JANIE arched her back as best she could and purred into Doug’s ear. Whoever said you didn’t want it when you were pregnant was full of it. It actually made her want him more: These days, just a whiff of his Abercrombie & Fitch aftershave (which, when she was being completely honest with herself, he maybe usually wore a little too much of) was enough to get her ready to create a whole new Miracle of Life.
“Ungh,” Doug grunted, quickly undoing his belt. He tried to wedge an arm under her back to unhook her bra, but between the frilly pillows, back issues of Seventeen magazine, and religious pamphlets from the Carbon County First Church of God strewn all over her bed, there was no room. “Sit up so I can get this.”
“Okay, babe!” Janie agreed. She struggled to get her shoulders off the mattress, but the weight in her belly flattened her right back down again.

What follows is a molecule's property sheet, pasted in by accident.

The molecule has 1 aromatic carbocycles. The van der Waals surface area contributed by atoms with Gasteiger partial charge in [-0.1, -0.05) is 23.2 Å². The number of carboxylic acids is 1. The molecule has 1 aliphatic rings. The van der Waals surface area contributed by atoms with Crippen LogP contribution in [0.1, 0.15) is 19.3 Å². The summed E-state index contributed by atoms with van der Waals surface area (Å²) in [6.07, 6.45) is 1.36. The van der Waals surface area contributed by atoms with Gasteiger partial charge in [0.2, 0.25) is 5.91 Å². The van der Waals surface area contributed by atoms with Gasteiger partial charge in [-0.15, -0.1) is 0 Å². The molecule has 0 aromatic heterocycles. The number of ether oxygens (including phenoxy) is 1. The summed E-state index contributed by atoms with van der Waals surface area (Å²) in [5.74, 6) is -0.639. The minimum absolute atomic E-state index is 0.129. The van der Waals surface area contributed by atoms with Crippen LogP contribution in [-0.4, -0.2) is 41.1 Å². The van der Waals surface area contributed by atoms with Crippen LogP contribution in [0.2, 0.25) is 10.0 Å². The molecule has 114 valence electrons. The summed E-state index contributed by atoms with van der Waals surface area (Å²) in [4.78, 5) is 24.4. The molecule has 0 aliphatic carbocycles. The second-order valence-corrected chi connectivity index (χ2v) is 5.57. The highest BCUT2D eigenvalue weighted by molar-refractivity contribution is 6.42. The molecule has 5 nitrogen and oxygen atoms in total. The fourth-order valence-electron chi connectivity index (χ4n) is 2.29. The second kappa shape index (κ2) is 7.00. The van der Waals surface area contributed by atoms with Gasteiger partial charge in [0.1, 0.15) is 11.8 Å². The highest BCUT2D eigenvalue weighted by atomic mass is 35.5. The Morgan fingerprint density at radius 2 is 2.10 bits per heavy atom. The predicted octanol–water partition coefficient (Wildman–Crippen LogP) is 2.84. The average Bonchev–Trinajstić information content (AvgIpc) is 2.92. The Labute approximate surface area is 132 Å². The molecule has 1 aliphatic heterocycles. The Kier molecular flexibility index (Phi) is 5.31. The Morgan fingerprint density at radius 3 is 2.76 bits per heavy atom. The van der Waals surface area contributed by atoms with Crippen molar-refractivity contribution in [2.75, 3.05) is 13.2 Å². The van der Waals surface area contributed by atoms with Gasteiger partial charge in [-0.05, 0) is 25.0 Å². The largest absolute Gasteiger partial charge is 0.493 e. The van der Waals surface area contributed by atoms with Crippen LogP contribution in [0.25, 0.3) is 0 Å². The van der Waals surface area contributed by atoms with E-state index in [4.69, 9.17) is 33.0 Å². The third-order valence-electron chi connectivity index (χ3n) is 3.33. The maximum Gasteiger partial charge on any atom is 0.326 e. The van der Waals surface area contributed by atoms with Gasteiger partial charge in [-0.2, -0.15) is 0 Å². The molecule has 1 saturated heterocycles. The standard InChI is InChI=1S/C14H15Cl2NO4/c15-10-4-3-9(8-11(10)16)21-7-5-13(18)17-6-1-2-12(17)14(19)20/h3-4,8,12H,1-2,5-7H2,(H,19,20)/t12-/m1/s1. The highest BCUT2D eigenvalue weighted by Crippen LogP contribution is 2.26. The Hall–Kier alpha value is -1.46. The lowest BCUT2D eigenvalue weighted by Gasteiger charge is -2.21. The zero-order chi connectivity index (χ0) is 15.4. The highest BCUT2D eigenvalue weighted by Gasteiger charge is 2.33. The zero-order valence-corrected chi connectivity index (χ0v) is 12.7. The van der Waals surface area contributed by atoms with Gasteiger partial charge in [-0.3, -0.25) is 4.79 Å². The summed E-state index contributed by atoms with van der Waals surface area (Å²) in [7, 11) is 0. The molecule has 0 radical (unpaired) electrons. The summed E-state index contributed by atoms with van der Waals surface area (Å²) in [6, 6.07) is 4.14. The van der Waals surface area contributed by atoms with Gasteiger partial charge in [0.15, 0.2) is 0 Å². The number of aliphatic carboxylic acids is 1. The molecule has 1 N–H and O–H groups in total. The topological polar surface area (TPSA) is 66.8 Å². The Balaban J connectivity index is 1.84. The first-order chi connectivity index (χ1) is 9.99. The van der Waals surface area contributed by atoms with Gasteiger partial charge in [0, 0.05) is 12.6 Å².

“C’mon!” Doug urged, kicking off his boxers. He looked so funny with just his T-shirt on, no bottoms, that she couldn’t help giggling.
“You gotta help me up.” She giggled harder. Bella, her Pomeranian, jumped up on the bed and, thinking it was playtime, joined in with a series of high-pitched yips.
“Not now!” Doug snapped, sweeping Bella off the bed and into a pile of clean laundry that Janie kept meaning to fold and put away.